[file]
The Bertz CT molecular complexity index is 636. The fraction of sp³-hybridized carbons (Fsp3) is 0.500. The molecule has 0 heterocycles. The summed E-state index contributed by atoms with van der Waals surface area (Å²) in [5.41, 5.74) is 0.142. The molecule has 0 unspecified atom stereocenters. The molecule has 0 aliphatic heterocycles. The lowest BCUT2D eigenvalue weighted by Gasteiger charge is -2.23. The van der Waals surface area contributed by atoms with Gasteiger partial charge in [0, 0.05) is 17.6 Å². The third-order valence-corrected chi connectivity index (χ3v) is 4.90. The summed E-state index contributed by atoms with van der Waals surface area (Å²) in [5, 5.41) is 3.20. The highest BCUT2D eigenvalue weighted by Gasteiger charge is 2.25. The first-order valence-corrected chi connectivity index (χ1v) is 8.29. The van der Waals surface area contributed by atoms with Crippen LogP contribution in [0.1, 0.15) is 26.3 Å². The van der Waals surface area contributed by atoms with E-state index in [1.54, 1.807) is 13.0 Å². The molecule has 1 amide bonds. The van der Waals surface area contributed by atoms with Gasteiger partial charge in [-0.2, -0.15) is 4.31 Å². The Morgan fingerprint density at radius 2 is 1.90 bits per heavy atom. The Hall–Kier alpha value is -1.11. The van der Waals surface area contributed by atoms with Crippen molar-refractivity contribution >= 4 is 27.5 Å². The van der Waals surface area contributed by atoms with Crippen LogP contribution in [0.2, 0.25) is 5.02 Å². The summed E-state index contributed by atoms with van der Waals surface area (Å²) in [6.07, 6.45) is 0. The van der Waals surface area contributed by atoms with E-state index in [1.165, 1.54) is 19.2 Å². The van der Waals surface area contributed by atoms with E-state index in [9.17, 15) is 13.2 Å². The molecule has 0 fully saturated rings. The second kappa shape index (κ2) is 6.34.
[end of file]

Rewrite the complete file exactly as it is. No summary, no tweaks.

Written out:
The Bertz CT molecular complexity index is 636. The fraction of sp³-hybridized carbons (Fsp3) is 0.500. The molecule has 0 heterocycles. The summed E-state index contributed by atoms with van der Waals surface area (Å²) in [5.41, 5.74) is 0.142. The molecule has 0 unspecified atom stereocenters. The molecule has 0 aliphatic heterocycles. The lowest BCUT2D eigenvalue weighted by Gasteiger charge is -2.23. The van der Waals surface area contributed by atoms with Gasteiger partial charge in [0, 0.05) is 17.6 Å². The third-order valence-corrected chi connectivity index (χ3v) is 4.90. The summed E-state index contributed by atoms with van der Waals surface area (Å²) in [5, 5.41) is 3.20. The highest BCUT2D eigenvalue weighted by Gasteiger charge is 2.25. The first-order valence-corrected chi connectivity index (χ1v) is 8.29. The van der Waals surface area contributed by atoms with Crippen LogP contribution in [0.1, 0.15) is 26.3 Å². The van der Waals surface area contributed by atoms with E-state index in [1.54, 1.807) is 13.0 Å². The molecule has 1 amide bonds. The van der Waals surface area contributed by atoms with Gasteiger partial charge in [-0.2, -0.15) is 4.31 Å². The Morgan fingerprint density at radius 2 is 1.90 bits per heavy atom. The Hall–Kier alpha value is -1.11. The van der Waals surface area contributed by atoms with Crippen molar-refractivity contribution >= 4 is 27.5 Å². The van der Waals surface area contributed by atoms with Crippen LogP contribution in [0.2, 0.25) is 5.02 Å². The summed E-state index contributed by atoms with van der Waals surface area (Å²) in [6.07, 6.45) is 0. The van der Waals surface area contributed by atoms with E-state index in [1.165, 1.54) is 19.2 Å². The van der Waals surface area contributed by atoms with E-state index in [9.17, 15) is 13.2 Å². The molecule has 0 fully saturated rings. The second kappa shape index (κ2) is 6.34.